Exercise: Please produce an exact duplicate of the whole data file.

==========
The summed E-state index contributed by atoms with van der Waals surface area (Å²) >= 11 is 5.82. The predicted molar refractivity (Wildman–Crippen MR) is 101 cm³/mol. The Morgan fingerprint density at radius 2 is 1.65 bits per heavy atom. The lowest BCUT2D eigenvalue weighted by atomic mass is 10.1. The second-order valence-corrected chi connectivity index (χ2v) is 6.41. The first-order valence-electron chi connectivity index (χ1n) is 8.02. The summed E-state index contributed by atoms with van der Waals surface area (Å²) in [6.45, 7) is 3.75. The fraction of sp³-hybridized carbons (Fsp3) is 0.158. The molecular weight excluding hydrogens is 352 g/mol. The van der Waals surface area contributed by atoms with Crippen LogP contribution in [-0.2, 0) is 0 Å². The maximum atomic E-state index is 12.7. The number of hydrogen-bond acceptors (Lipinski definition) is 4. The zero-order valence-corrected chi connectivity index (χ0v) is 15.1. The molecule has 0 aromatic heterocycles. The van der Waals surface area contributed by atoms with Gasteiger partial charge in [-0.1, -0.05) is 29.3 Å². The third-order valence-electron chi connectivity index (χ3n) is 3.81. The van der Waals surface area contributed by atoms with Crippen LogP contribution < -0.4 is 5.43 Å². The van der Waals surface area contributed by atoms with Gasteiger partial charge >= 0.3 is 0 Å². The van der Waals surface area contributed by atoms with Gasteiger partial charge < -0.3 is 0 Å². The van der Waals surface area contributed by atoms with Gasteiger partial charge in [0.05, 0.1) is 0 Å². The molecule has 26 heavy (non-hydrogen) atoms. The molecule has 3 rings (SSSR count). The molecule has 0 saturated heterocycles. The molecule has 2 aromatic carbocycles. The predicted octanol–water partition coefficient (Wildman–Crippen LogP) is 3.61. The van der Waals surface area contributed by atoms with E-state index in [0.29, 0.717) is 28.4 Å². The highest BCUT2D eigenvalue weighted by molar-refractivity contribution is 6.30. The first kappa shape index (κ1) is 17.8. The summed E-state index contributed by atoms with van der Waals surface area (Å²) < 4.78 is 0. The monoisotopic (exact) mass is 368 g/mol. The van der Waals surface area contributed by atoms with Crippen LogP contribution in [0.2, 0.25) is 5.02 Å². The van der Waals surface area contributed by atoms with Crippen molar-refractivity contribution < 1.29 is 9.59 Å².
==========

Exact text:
The summed E-state index contributed by atoms with van der Waals surface area (Å²) >= 11 is 5.82. The predicted molar refractivity (Wildman–Crippen MR) is 101 cm³/mol. The Morgan fingerprint density at radius 2 is 1.65 bits per heavy atom. The lowest BCUT2D eigenvalue weighted by atomic mass is 10.1. The second-order valence-corrected chi connectivity index (χ2v) is 6.41. The first-order valence-electron chi connectivity index (χ1n) is 8.02. The summed E-state index contributed by atoms with van der Waals surface area (Å²) in [6.45, 7) is 3.75. The fraction of sp³-hybridized carbons (Fsp3) is 0.158. The molecular weight excluding hydrogens is 352 g/mol. The van der Waals surface area contributed by atoms with Crippen LogP contribution in [-0.2, 0) is 0 Å². The maximum atomic E-state index is 12.7. The number of hydrogen-bond acceptors (Lipinski definition) is 4. The zero-order valence-corrected chi connectivity index (χ0v) is 15.1. The molecule has 0 aromatic heterocycles. The van der Waals surface area contributed by atoms with Gasteiger partial charge in [-0.1, -0.05) is 29.3 Å². The third-order valence-electron chi connectivity index (χ3n) is 3.81. The van der Waals surface area contributed by atoms with Crippen LogP contribution < -0.4 is 5.43 Å². The van der Waals surface area contributed by atoms with Gasteiger partial charge >= 0.3 is 0 Å². The van der Waals surface area contributed by atoms with Gasteiger partial charge < -0.3 is 0 Å². The van der Waals surface area contributed by atoms with Gasteiger partial charge in [0.05, 0.1) is 0 Å². The molecule has 26 heavy (non-hydrogen) atoms. The molecule has 3 rings (SSSR count). The molecule has 0 saturated heterocycles. The molecule has 2 aromatic carbocycles. The predicted octanol–water partition coefficient (Wildman–Crippen LogP) is 3.61. The van der Waals surface area contributed by atoms with E-state index in [0.29, 0.717) is 28.4 Å². The highest BCUT2D eigenvalue weighted by molar-refractivity contribution is 6.30. The first kappa shape index (κ1) is 17.8. The summed E-state index contributed by atoms with van der Waals surface area (Å²) < 4.78 is 0. The monoisotopic (exact) mass is 368 g/mol. The van der Waals surface area contributed by atoms with Crippen LogP contribution in [0.2, 0.25) is 5.02 Å². The van der Waals surface area contributed by atoms with Crippen molar-refractivity contribution < 1.29 is 9.59 Å².